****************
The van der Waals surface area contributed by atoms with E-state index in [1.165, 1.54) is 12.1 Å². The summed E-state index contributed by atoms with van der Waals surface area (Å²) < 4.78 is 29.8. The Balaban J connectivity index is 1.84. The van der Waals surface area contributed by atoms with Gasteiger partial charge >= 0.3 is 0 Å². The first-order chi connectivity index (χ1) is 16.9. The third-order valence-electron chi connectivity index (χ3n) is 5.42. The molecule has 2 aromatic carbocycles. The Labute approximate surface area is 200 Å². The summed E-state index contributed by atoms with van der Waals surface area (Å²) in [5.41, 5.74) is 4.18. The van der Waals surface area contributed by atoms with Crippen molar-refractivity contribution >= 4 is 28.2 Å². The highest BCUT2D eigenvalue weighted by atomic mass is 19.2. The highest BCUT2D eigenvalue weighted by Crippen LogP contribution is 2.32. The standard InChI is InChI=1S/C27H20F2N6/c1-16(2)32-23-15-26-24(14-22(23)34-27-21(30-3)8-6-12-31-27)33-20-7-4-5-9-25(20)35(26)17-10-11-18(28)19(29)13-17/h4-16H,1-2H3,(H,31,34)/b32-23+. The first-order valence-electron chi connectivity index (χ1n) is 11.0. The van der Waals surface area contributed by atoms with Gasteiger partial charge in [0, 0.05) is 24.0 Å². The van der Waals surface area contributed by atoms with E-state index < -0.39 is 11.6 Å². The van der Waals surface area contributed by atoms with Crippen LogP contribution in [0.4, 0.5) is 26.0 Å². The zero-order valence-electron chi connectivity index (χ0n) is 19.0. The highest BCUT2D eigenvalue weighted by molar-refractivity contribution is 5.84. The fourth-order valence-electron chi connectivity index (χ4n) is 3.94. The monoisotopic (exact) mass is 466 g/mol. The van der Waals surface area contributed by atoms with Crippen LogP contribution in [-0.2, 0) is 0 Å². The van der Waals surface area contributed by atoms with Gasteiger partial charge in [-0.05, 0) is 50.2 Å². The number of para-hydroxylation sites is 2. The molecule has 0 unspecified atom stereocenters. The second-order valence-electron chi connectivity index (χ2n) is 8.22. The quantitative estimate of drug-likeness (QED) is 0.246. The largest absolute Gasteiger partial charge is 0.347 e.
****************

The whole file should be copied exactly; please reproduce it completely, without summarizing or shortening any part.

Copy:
The van der Waals surface area contributed by atoms with E-state index in [1.165, 1.54) is 12.1 Å². The summed E-state index contributed by atoms with van der Waals surface area (Å²) < 4.78 is 29.8. The Balaban J connectivity index is 1.84. The van der Waals surface area contributed by atoms with Gasteiger partial charge >= 0.3 is 0 Å². The first-order chi connectivity index (χ1) is 16.9. The third-order valence-electron chi connectivity index (χ3n) is 5.42. The molecule has 2 aromatic carbocycles. The Labute approximate surface area is 200 Å². The summed E-state index contributed by atoms with van der Waals surface area (Å²) in [5.41, 5.74) is 4.18. The van der Waals surface area contributed by atoms with Crippen molar-refractivity contribution >= 4 is 28.2 Å². The highest BCUT2D eigenvalue weighted by atomic mass is 19.2. The highest BCUT2D eigenvalue weighted by Crippen LogP contribution is 2.32. The standard InChI is InChI=1S/C27H20F2N6/c1-16(2)32-23-15-26-24(14-22(23)34-27-21(30-3)8-6-12-31-27)33-20-7-4-5-9-25(20)35(26)17-10-11-18(28)19(29)13-17/h4-16H,1-2H3,(H,31,34)/b32-23+. The first-order valence-electron chi connectivity index (χ1n) is 11.0. The van der Waals surface area contributed by atoms with Gasteiger partial charge in [0, 0.05) is 24.0 Å². The van der Waals surface area contributed by atoms with E-state index < -0.39 is 11.6 Å². The van der Waals surface area contributed by atoms with Crippen LogP contribution in [0.4, 0.5) is 26.0 Å². The zero-order valence-electron chi connectivity index (χ0n) is 19.0. The highest BCUT2D eigenvalue weighted by molar-refractivity contribution is 5.84. The fourth-order valence-electron chi connectivity index (χ4n) is 3.94. The monoisotopic (exact) mass is 466 g/mol. The van der Waals surface area contributed by atoms with Crippen LogP contribution in [-0.2, 0) is 0 Å². The van der Waals surface area contributed by atoms with Gasteiger partial charge in [-0.05, 0) is 50.2 Å². The number of para-hydroxylation sites is 2. The molecule has 0 unspecified atom stereocenters. The second-order valence-electron chi connectivity index (χ2n) is 8.22. The quantitative estimate of drug-likeness (QED) is 0.246. The largest absolute Gasteiger partial charge is 0.347 e.